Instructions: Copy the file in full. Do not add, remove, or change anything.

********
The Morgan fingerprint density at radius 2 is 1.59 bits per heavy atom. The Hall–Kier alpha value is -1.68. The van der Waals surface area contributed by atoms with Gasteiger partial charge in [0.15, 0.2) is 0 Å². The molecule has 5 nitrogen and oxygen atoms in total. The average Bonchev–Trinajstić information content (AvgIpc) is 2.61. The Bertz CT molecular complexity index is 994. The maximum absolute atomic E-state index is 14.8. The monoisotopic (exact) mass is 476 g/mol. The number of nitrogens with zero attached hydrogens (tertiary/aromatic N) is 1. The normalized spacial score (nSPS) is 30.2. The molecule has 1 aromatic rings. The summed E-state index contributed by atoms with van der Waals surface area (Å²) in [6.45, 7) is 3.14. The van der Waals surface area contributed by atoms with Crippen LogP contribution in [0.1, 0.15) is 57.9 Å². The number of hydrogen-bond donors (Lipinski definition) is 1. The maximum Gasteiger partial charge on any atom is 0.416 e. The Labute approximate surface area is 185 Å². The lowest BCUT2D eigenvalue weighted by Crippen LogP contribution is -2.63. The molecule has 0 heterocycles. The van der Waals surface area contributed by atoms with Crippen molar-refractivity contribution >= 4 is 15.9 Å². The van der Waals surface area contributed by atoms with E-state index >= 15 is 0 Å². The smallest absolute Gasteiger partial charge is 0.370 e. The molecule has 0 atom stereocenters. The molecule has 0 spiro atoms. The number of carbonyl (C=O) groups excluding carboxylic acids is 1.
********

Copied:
The Morgan fingerprint density at radius 2 is 1.59 bits per heavy atom. The Hall–Kier alpha value is -1.68. The van der Waals surface area contributed by atoms with Gasteiger partial charge in [0.15, 0.2) is 0 Å². The molecule has 5 nitrogen and oxygen atoms in total. The average Bonchev–Trinajstić information content (AvgIpc) is 2.61. The Bertz CT molecular complexity index is 994. The maximum absolute atomic E-state index is 14.8. The monoisotopic (exact) mass is 476 g/mol. The number of nitrogens with zero attached hydrogens (tertiary/aromatic N) is 1. The normalized spacial score (nSPS) is 30.2. The molecule has 1 aromatic rings. The summed E-state index contributed by atoms with van der Waals surface area (Å²) in [6.45, 7) is 3.14. The van der Waals surface area contributed by atoms with Crippen LogP contribution in [0.1, 0.15) is 57.9 Å². The number of hydrogen-bond donors (Lipinski definition) is 1. The maximum Gasteiger partial charge on any atom is 0.416 e. The Labute approximate surface area is 185 Å². The lowest BCUT2D eigenvalue weighted by Crippen LogP contribution is -2.63. The molecule has 0 heterocycles. The van der Waals surface area contributed by atoms with Crippen molar-refractivity contribution >= 4 is 15.9 Å². The van der Waals surface area contributed by atoms with E-state index >= 15 is 0 Å². The smallest absolute Gasteiger partial charge is 0.370 e. The molecule has 0 atom stereocenters. The molecule has 0 spiro atoms. The number of carbonyl (C=O) groups excluding carboxylic acids is 1.